Caribbean island finds ways to protect coral
Coral reefs are in trouble. Whether it's climate change or careless humans, scientists say nearly half the coral reefs in the U.S. are in bad shape, and many others around the world are threatened or dying. But as we hear from reporter Ann Dornfeld, the Caribbean island of Bonaire is working to save its coral reefs.
DORNFELD: Jerry Ligon was working as the on-board naturalist on a small Caribbean cruise ship when he first saw Bonaire.
LIGON: "And I saw how clear the water was. And I'd been able to compare, during my stint on the cruise ship, other islands in the Caribbean, and I realized how special Bonaire was. So that was at the end of my contract, so I decided to stay here. And I've been here for 15 years!"
DORNFELD: It wasn't just the clarity of Bonaire's water that made Ligon stick around. It was the remarkably healthy coral reefs that lay beneath the waves.
LIGON: "I can even talk to divers who come to Bonaire and they say, 'What fantastic diving!' and they remember, 'This is how the way it was in Cayman Islands 25 years ago!'"
DORNFELD: Ligon says the Cayman Islands might have even had more impressive reefs than Bonaire's back in the day. But coral throughout the US and Caribbean has been in sharp decline for decades.
So how do Bonaire's reefs remain intact?
Ramón de León is the manager of the Bonaire National Marine Park. He says the island has an advantage in that it has no industries to pollute the water.
The island is mostly undeveloped, which means relatively little farm and lawn fertilizer run-off that can create marine algae blooms. And cool upwellings in the region help balance the rising ocean temperatures. Warm oceans can cause coral bleaching, which often kills the coral animal.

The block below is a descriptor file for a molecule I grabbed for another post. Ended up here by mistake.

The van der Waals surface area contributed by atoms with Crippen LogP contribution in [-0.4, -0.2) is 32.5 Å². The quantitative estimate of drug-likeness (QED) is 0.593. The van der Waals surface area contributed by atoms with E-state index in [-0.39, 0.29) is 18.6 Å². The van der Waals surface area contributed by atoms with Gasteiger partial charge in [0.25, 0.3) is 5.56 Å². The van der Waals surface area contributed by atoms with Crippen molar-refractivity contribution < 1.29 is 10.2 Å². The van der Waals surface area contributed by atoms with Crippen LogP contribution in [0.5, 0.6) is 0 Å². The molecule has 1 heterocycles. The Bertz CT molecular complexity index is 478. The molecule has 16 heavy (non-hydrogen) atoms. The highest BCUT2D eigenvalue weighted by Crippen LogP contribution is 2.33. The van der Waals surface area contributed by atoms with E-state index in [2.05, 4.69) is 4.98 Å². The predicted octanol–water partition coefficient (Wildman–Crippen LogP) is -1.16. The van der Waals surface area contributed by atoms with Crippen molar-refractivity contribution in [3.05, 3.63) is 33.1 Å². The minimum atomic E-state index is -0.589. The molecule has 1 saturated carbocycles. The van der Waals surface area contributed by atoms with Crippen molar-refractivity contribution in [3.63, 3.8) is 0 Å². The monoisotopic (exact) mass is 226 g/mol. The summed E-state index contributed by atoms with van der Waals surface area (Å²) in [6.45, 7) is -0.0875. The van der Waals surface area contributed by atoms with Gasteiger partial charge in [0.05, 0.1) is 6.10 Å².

But de León says Bonaire really owes its healthy reefs to its history of conservation laws. They date back to an era when such policies were rare.
DE LEÓN: "Bonaire start to protect sea turtles and turtle nests in 1961, back when everybody was promoting sea turtle soups and nailing shells in the walls."
DORNFELD: By the end of the 1970s, Bonaire had banned spear fishing and made it illegal to damage coral. For years, divers have been required to pay a sizeable fee and take an orientation course before they're allowed to dive on the island. That helps them avoid touching the coral, which can kill it.
For all of Bonaire's success in coral conservation, there are still some problems. De León says its reefs suffer from leaky septic tanks and boat pollution. And there are few of the large predator fish that used to maintain population balance on the reefs.
But the island is a haven for researchers like Mark Patterson. He designs underwater robots at Virginia Institute of Marine Sciences.
Last year he led a NOAA expedition to use robots to map Bonaire's reefs. He says the island's reefs are valuable as a baseline by which other reefs can be judged.
PATTERSON: "If you're an up-and-coming marine scientist and you go to a lot of the coral reefs on the planet now, you might think that all coral reefs have always look like this. And they haven't. So the fact that we've got some pristine reefs left is very important, and we've got to work very hard to protect them because it shows us how the ecosystem should look and used to look around the planet before things started to go downhill."
DORNFELD: For the Environment Report, I'm Ann Dornfeld.
Support for the Environment Report comes from the Joyce Foundation, and the U.S. Department of Agriculture. You can hear the Report - and subscribe to the daily podcast at EnvironmentReport.org.
Website of the Week features software alternatives
It's time again for our Website of the Week, when we showcase interesting and innovative online destinations.
This week we feature a site that helps you explore options when you're unhappy with a computer program you're using now, or maybe need new features, or just can't afford the popular, name brand product.
OLAUSSON: "AlternativeTo.net is like a social software website that helps people find alternatives to applications for Mac, Windows, Linux, and also Web applications."
Markus Olausson is the co-creator of AlternativeTo.net. Unlike most software guides, where you can look for programs based on a category, AlternativeTo.net is organized by program name. Look for Firefox and find different web browsers, for example.
The home page features the site's most-viewed software. You might see the industry-standard, but expensive, image editing program, Adobe Photoshop. Click on that and you'll find alternatives including other commercial programs, plus free and open-source alternatives.
The programs are chosen and rated by the users of the site.
OLAUSSON: "The users on our site, they are by far the most important part of the site. The users, they suggest what applications should be on AlternativeTo.net, and they also suggest what applications should be alternatives to those applications."